“Civic Engagement,” in Robert A. Scott and Stephen M. Kosslyn, (co-editors), Emerging Trends in the Social and Behavioral Sciences, SAGE Publications (in press)
“Citizenship isn’t about Passing a Civics Test” (op-ed), CNN.com, May 6, 2013.
(with Kei Kawashima-Ginsberg and Chaeyoon Lim) “Civic Health and Unemployment II: The Case Builds,” National Conference on Citizenship: Washington, DC, 2012
“How to Combat Incivility: A Policy Agenda for Civic Renewal,” forthcoming in Dispute Resolution Magazine, vol. 18; no. 2 (2012), pp. 24-26.
Civic Engagement and Community Information: Five Strategies to Revive Civic Communication, A White Paper on the Civic Engagement Recommendations of the Knight Commission on the Information Needs of Communities in a Democracy, Aspen Institute Communications and Society Program and the John S. and James L. Knight Foundation.
“Seeing like a Citizen: The Contributions of Elinor Ostrom to ‘Civic Studies,'” The Good Society, vol. 20, no. 1 (2011), pp. 3-14.
(I drafted the text, but the official authors are CIRCLE, Civic Enterprises, National Conference on Citizenship, Saguaro Seminar, and the National Constitution Center), Civic Health and Unemployment: Can Engagement Strengthen the Economy? (2011)
“Civic Knowledge,” in Michael Edwards, ed.., The Oxford Handbook of Civil Society (Oxford and New York: Oxford University Press, 2011), pp. 362-374.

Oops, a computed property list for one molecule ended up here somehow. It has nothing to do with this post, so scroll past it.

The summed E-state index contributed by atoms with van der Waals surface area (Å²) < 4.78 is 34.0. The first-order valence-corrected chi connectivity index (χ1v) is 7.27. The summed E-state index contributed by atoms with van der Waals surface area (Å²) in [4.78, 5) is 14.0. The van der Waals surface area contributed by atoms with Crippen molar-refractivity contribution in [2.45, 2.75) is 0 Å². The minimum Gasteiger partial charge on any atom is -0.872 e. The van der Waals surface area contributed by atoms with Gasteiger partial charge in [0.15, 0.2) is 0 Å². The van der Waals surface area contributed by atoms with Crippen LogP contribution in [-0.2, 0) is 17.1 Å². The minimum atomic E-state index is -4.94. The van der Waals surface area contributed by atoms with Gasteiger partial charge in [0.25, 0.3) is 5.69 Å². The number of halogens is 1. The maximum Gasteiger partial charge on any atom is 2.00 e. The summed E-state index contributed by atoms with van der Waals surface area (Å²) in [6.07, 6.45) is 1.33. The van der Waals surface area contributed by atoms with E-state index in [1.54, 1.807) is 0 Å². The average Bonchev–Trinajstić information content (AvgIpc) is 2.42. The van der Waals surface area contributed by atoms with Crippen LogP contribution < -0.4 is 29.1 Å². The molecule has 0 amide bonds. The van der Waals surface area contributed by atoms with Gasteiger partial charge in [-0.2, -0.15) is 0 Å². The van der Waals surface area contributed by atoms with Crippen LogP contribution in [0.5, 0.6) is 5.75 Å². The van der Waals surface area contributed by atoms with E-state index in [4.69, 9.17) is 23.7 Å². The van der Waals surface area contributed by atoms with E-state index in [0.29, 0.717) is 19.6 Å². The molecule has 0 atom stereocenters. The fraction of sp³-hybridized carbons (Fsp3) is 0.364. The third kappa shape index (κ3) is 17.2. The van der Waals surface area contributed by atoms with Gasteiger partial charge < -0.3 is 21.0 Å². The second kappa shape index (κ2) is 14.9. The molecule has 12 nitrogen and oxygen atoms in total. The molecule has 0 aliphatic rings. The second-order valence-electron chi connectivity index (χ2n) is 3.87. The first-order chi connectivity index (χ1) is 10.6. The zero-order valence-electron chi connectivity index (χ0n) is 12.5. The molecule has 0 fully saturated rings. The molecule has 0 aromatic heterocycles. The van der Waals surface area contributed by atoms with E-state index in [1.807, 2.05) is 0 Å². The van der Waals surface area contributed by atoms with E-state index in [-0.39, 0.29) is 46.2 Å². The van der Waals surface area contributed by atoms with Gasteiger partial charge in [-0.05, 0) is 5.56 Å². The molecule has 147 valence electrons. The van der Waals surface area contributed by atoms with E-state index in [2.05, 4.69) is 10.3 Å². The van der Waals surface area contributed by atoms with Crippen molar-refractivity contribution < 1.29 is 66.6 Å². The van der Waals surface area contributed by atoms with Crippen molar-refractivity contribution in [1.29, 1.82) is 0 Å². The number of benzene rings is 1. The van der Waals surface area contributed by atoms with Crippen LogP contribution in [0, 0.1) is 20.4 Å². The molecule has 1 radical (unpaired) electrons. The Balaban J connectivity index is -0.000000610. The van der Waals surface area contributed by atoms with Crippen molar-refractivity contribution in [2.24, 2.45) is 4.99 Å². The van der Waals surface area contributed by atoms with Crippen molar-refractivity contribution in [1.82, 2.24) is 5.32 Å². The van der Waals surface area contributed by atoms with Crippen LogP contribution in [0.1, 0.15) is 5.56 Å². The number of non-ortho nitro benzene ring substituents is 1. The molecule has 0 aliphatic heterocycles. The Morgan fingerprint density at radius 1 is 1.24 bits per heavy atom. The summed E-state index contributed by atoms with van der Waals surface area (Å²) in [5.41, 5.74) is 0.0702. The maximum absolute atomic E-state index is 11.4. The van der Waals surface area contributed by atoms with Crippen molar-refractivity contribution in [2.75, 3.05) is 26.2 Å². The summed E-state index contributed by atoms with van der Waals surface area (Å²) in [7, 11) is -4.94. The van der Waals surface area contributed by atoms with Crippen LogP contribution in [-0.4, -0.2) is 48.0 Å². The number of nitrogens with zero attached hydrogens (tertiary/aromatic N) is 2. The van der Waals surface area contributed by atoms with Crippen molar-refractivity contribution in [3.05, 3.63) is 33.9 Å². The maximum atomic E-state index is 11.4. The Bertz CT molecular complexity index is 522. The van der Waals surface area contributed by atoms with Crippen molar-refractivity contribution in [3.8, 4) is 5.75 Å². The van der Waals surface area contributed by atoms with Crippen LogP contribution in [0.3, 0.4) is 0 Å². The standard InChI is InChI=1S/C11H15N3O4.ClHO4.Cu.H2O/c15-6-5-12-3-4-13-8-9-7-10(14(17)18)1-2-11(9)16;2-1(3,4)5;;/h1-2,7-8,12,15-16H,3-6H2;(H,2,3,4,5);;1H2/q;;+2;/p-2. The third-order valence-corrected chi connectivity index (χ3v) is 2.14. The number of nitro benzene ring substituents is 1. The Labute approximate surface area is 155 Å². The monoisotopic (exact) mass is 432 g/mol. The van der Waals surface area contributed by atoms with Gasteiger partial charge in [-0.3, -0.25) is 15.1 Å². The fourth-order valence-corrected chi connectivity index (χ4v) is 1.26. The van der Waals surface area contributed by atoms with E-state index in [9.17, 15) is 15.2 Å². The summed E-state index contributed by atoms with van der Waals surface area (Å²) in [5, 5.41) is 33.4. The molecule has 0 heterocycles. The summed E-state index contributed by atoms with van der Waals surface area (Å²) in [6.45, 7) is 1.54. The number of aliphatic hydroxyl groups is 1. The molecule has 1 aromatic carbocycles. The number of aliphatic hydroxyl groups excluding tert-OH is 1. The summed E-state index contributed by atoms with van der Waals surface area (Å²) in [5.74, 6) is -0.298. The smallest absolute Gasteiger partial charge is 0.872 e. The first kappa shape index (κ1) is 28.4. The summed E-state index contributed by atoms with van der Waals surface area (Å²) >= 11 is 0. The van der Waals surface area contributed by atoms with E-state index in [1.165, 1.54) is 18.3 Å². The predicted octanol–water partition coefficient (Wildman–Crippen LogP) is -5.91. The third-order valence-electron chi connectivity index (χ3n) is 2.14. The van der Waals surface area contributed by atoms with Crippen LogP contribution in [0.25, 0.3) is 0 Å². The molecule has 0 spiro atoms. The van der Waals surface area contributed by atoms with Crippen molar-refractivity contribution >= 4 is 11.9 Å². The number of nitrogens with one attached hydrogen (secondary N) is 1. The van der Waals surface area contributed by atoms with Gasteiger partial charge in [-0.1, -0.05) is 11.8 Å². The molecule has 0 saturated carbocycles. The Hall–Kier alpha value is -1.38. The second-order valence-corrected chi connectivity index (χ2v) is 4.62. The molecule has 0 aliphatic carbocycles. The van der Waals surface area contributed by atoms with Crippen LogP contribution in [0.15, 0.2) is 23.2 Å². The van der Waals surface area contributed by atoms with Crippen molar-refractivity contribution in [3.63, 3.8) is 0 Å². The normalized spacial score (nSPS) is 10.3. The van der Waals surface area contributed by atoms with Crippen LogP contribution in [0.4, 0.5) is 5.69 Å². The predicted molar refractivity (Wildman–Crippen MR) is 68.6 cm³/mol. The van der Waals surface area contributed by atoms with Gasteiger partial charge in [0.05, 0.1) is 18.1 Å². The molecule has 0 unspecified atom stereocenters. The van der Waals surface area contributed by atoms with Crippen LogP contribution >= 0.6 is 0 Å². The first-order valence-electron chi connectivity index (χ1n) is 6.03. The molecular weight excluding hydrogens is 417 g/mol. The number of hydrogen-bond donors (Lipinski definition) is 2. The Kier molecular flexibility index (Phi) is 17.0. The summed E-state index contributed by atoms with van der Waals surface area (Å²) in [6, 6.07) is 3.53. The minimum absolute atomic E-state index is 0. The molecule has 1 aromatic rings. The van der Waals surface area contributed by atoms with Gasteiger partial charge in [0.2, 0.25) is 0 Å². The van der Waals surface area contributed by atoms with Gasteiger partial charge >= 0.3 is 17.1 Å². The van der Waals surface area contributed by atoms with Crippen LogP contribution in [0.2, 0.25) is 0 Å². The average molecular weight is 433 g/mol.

“The Public and its Problems,” National Civic Review, centennial edition, vol. 100, no. 1 (April 2011), pp. 42-50
“Social Accountability as Public Work,” in Sina Odugbemi and Taeku Lee, eds, Accountability through Public Opinion: From Inertia to Public Action (Washington, DC: The World Bank, 2011), pp. 291-306
(with John M. Bridgeland), “Civic Health in Hard Times,” Spotlight on Poverty and Opportunity, September 28, 2009
“The Case for Service,” Philosophy & Public Policy Quarterly, vol. 28, no. 3/4 (summer/fall 2008), pp. 2-8. Also anthologized in Sylvan Barnet and Hugo Bedau, eds., Current Issues and Enduring Questions (St. Martin’s Press, in press).
“America’s Civic Health Index,” 2008, published by the National Conference on Citizenship in partnership with CIRCLE and the Saguaro Seminar. I was one of several authors and drafted the original text.
“Education and the Limits of Technocracy,” Philosophy & Public Policy Quarterly, vol. 27, no. 3/4 (Summer/Fall 2007), pp. 17-21.
“America’s Civic Health Index,” 2007, published by the National Conference on Citizenship in partnership with CIRCLE and the Saguaro Seminar. I was one of 12 authors and drafted the original text.
(With Rose Marie Nierras) “Activists’ Views of Deliberation,” Journal of Public Deliberation, vol. 3, no. 1 (2007), article 4.
(With John M. Bridgeland) “Civic Priorities,” op-ed, The Washington Times, October 4, 2006.
(With Mark Hugo Lopez and others), “The 2006 Civic and Political Health of the Nation” (CIRCLE, based on a nationally representative survey.)
Broken Engagement: America’s Civic Engagement Index, A report by the National Conference on Citizenship in association with CIRCLE and the Saguaro Seminar (September 18, 2006): with 12 co-authors, but I was responsible for the data and quantitative analysis.
“Civic Renewal in America,” Philosophy and Public Policy Quarterly, vol. 26, no. 1/2 (winter/spring 2006), pp. 2-12.
“Politics is About Relationships by Harold H. Saunders” (book review), Connections (winter 2006), pp. 26-27
(with Archon Fung and John Gastil) “Future Directions for Public Deliberation,” Journal of Public Deliberation: Vol. 1: No. 1, Article 3 (2005). Also appears as Chapter 19 of Gastil and Levine, eds., Handbook of Public Deliberation